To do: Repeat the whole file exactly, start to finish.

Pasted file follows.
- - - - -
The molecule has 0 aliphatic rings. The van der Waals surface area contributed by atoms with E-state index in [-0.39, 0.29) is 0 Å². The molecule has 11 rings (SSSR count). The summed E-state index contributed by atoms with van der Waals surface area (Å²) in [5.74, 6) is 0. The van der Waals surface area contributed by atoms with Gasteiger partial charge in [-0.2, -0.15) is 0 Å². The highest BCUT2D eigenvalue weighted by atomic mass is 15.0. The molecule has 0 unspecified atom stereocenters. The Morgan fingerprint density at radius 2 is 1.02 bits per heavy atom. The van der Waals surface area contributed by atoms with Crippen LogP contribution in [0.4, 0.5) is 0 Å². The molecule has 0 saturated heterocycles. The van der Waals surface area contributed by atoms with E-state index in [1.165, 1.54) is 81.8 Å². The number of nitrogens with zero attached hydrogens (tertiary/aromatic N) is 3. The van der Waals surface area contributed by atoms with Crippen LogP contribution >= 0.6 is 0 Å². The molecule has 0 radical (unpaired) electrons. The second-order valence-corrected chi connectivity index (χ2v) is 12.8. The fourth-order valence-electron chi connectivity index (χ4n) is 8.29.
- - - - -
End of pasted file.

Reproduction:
The molecule has 0 aliphatic rings. The van der Waals surface area contributed by atoms with E-state index in [-0.39, 0.29) is 0 Å². The molecule has 11 rings (SSSR count). The summed E-state index contributed by atoms with van der Waals surface area (Å²) in [5.74, 6) is 0. The van der Waals surface area contributed by atoms with Gasteiger partial charge in [-0.2, -0.15) is 0 Å². The highest BCUT2D eigenvalue weighted by atomic mass is 15.0. The molecule has 0 unspecified atom stereocenters. The Morgan fingerprint density at radius 2 is 1.02 bits per heavy atom. The van der Waals surface area contributed by atoms with Crippen LogP contribution in [0.4, 0.5) is 0 Å². The molecule has 0 saturated heterocycles. The van der Waals surface area contributed by atoms with E-state index in [1.165, 1.54) is 81.8 Å². The number of nitrogens with zero attached hydrogens (tertiary/aromatic N) is 3. The van der Waals surface area contributed by atoms with Crippen LogP contribution >= 0.6 is 0 Å². The molecule has 0 radical (unpaired) electrons. The second-order valence-corrected chi connectivity index (χ2v) is 12.8. The fourth-order valence-electron chi connectivity index (χ4n) is 8.29.